2013 was a year of many firsts for me. I had my first “real world” job working at a language academy in South Beach, Miami. I made my first of possibly many big moves to a new country. For the first time, I celebrated Thanksgiving without my family. I took my first trip to Italy, and in that beautiful country I spent my first Christmas with an Italian family and had my first Roman New Year’s Eve.
2013 was a year filled with many new experiences, but the time I spent with a good friend and her family celebrating Christmas and New Years will always stick out as one of the best memories of this year.
Walking into her home on Christmas Eve in the small town of Gioia del Colle in southern Italy, I had very little idea of what to expect. Excluding this Italian friend who I actually met in Spain, most of my encounters with Italians were with the Americanized ones I met while living in New York. Although my friend has relatives from Naples, where the mafia is still alive and well, she assured me that her family had no ties and my experience would be nothing like the movies I had seen.
That night I was made an offer I couldn’t refuse, but it was an offer I had no qualms about accepting: food, wine and sweet liquor. The supply of food seemed never-ending. Every time my face showed any fear of whether or not my stomach could handle more, I was met with the smiling faces of my friend’s parents and other relatives assuring me that I should, without any shadow of doubt, shovel more food onto my plate and down the hatchet. While I was busy serving myself more fresh seafood salad and the most heavenly mozzarella to ever grace the face of this planet, my glass of wine somehow magically refilled itself every time.
Just when I started to catch my breath, the clock struck midnight and an array of desserts was paraded out from the kitchen and onto the dinner table, and they didn’t come alone. Along with the desserts came homemade limoncello, a lemony liqueur, Lucano, an almost liquorish tasting liqueur and as if that were not enough a rich, thick chocolate liqueur was also added to the bunch.
We ate. We drank. We played card games and Tombola, the Italian version of BINGO and my personal favorite. I learned that nearly all Italian games are played with money on the line, and I lost five euros in the process. My biggest victory of the night was learning how to say the numbers one through 90 in Italian thanks to Tombola.
At the end of the night, it was a miracle that I could walk and did not need to be airlifted out of that home. I started to breathe a deep sigh of relief when my friend broke the news to me: Italians celebrate Christmas on the 24th, 25th AND 26th.
The following two days were somewhat of a blur of more food, alcohol, games and singing in Italian. Despite the language barrier impeding some of our communication, I am happy to say that my friend’s family welcomed me in as one of their own with arms wide open. I even facilitated a video chat meeting between my blood-related family and my new Italian family. It was a special treat to watch these two worlds collide in such a warm and loving way once again in spite of the differences in language and culture. It was a moment perfectly in tune with the spirit of the holidays.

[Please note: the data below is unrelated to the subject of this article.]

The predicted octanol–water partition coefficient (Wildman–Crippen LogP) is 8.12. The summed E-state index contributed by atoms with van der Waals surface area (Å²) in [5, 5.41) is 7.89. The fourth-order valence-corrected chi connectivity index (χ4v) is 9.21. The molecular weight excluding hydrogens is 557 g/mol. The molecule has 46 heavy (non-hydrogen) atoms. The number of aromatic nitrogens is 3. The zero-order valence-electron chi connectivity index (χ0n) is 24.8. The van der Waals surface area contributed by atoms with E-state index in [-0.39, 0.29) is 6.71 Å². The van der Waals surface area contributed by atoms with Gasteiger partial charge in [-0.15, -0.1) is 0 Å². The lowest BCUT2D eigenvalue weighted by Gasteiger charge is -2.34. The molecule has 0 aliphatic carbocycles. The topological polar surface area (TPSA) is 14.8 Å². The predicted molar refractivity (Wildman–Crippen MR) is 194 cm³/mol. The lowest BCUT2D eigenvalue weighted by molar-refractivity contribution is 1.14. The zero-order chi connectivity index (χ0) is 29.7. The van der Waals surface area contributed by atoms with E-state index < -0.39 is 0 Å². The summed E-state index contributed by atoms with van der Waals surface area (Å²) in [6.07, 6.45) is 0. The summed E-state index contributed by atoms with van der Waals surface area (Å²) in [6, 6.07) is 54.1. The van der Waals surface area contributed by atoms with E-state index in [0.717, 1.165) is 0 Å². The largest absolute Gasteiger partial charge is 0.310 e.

After surviving the Italian Christmas experience, New Year’s Eve in Rome was a breeze. My friend and I headed to Circo Massimo, the site of an ancient chariot racing stadium and entertainment venue, for a free concert and the midnight countdown. Walking to the Roman ruins, people openly drinking on the streets surrounded us. It was a very different scene from the strict no public drinking laws I’m accustomed to. At midnight my friend and I participated in the Spanish tradition of eating 12 grapes to bring us good luck and health in each month of 2014. Unbeknownst to everyone around us we were also fulfilling the Spanish and Italian tradition of wearing red underwear to ensure that we would have prosperity and good luck all year.
Taking part in these traditions made me feel like I was a part of a new culture, but what truly brought me to a new world was watching the fireworks being lit all around me illuminate the impressive Roman ruins that towered above the crowd. It was a surreal moment, and an overwhelming sense of pure happiness to be there in that time and place swept over me.
When the concert ended we walked around the city and soaked in the festive atmosphere of all the other people celebrating in the streets. We stopped by some of Rome’s most famous sites including the Coliseum and the Trevi Fountain. During the day it is almost impossible to wade through the masses and get a good picture next to that fountain. At 3 a.m. on New Year’s Day, it was much easier.
Not only did I get my picture next to this gorgeous landmark, but I also got to take my chances with the legend of the Trevi Fountain. Legend has it that if you turn your back towards the fountain and use your right hand to throw a coin in over your left shoulder, you will return to Rome. Throw two coins in and you will return to Rome and find love. Throw in three coins and the stakes get higher: you will return to Rome, fall in love and get married.
Guess I will be back in Rome someday. The rest, however, I will simply leave up to time and fate to decide.